“We can hardly bear to look. The shadow may carry the best of the life we have not lived. Go into the basement, the attic, the refuse bin. Find gold there. Find an animal who has not been fed or watered. It is you!! This neglected, exiled animal, hungry for attention, is a part of your self.” ~ Bessel A. van der Kolk, The Body Keeps the Score.
Trauma Sensitive Yoga is a clinical and research based type of yoga. It was developed by the Trauma Center in Brookline, Massachusetts, to offer safe healing spaces for people who suffer from psychological trauma.
Memories of trauma can be intrusive long after the initial danger that caused it has passed, leaving the body feeling dis-regulated and unsafe. The alarm system of the brain, known as the amygdala, goes into high alert mode and anticipates danger even when there is none. This leaves the parasympathetic nervous system that is in charge of the "rest & digest " functions unable to find a sate of rest for the body to relax.
Trauma intrusions can show up in many ways that are challenging and extremely painful to the survivors, from nightmares, to flashbacks, to chronic pain to states of hyper and hypo-arousal. But because trauma is an experience that is stored in the body, talk therapy alone may sometimes fall short.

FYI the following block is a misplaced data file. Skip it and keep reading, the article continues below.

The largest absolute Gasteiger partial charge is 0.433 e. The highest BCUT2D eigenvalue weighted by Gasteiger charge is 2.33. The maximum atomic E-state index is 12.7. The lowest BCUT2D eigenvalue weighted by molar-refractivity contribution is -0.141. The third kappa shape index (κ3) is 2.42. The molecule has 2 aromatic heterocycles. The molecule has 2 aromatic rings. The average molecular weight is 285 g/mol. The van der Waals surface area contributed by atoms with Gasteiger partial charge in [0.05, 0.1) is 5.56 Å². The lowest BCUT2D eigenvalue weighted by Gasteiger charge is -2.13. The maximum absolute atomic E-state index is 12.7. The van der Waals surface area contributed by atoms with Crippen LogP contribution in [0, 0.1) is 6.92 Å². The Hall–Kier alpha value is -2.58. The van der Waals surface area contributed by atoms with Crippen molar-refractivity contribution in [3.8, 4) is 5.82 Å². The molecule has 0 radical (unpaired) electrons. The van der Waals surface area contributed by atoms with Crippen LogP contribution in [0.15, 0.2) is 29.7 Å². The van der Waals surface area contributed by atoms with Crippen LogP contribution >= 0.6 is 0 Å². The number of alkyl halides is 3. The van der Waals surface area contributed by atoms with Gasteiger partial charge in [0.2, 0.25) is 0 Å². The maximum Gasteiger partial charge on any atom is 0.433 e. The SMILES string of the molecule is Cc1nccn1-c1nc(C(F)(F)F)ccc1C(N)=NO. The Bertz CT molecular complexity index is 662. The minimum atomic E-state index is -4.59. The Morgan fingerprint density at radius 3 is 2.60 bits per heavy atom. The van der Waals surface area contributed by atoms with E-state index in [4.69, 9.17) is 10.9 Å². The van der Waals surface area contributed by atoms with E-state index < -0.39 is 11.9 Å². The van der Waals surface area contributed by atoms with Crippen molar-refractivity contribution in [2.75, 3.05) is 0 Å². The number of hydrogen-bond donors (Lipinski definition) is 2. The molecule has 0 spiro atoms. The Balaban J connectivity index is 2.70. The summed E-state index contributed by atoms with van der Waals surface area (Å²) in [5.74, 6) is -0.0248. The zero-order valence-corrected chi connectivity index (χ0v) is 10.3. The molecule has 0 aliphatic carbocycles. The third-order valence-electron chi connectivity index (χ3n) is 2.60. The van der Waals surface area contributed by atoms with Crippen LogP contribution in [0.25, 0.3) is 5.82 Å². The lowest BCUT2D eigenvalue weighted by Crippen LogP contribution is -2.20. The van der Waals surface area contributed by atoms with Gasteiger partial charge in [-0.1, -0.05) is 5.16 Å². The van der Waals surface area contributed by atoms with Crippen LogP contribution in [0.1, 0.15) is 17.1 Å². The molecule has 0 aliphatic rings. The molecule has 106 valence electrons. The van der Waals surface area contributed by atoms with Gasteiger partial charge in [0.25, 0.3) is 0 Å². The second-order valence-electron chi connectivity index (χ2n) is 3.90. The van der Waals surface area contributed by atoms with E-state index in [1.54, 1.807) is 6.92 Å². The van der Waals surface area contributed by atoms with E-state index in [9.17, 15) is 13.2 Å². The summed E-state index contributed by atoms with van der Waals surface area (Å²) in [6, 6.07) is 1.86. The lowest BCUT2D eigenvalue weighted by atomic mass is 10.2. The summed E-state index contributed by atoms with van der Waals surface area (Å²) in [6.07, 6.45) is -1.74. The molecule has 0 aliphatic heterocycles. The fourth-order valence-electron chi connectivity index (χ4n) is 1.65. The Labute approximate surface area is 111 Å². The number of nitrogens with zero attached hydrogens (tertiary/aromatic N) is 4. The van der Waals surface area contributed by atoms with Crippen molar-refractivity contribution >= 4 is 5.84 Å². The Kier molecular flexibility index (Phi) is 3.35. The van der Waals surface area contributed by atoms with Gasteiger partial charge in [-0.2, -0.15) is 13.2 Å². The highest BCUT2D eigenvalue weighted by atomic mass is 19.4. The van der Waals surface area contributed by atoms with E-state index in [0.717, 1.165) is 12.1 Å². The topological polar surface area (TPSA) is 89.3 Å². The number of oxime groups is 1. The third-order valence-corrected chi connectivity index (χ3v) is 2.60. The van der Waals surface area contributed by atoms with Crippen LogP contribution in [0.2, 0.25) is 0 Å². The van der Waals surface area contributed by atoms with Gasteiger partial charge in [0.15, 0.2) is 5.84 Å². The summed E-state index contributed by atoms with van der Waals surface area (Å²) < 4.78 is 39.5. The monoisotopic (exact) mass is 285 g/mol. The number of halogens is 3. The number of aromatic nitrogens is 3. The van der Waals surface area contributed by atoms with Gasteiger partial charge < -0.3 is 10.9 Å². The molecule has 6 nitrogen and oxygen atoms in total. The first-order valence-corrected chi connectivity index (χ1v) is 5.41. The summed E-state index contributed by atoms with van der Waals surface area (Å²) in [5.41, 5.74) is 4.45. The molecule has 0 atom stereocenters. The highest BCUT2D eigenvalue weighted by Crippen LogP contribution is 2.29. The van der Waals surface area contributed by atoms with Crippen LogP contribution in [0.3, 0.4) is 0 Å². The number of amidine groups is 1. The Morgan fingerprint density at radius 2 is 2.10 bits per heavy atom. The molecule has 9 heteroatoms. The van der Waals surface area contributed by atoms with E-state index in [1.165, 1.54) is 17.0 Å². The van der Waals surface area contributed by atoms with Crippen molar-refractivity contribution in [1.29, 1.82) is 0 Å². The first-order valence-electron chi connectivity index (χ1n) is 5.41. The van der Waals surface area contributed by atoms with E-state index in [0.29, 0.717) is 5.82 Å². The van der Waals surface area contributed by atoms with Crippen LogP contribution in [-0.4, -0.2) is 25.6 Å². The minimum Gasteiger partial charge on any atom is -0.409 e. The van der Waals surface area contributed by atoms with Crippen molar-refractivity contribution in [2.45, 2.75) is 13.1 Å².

This is where Trauma Sensitive Yoga can offer an adjunctive healing method by tapping into the space of the body. In integrating slow gentle movements and mindfulness such as moving certain parts of the body while focusing on the sound of the breath, survivors are encouraged to re-establish a connection with their bodies.
Trauma Sensitive Yoga is an invitation to befriend the body in a way that feels authentic, safe and loving to be able to piece the fragmented parts of the self, often left by the trauma experience, into an integrated whole.
To see my recommendations of the best trauma-sensitive book resources, click on the below link:
Additional trauma-sensitive and trauma-mindfulness resources:
Trauma-informed yoga for sexual abuse:
Trauma-informed yoga and art therapy:
Trauma-sensitive yoga for clinical practices:
Center for Trauma & Embodiment at Justice Resource Institue: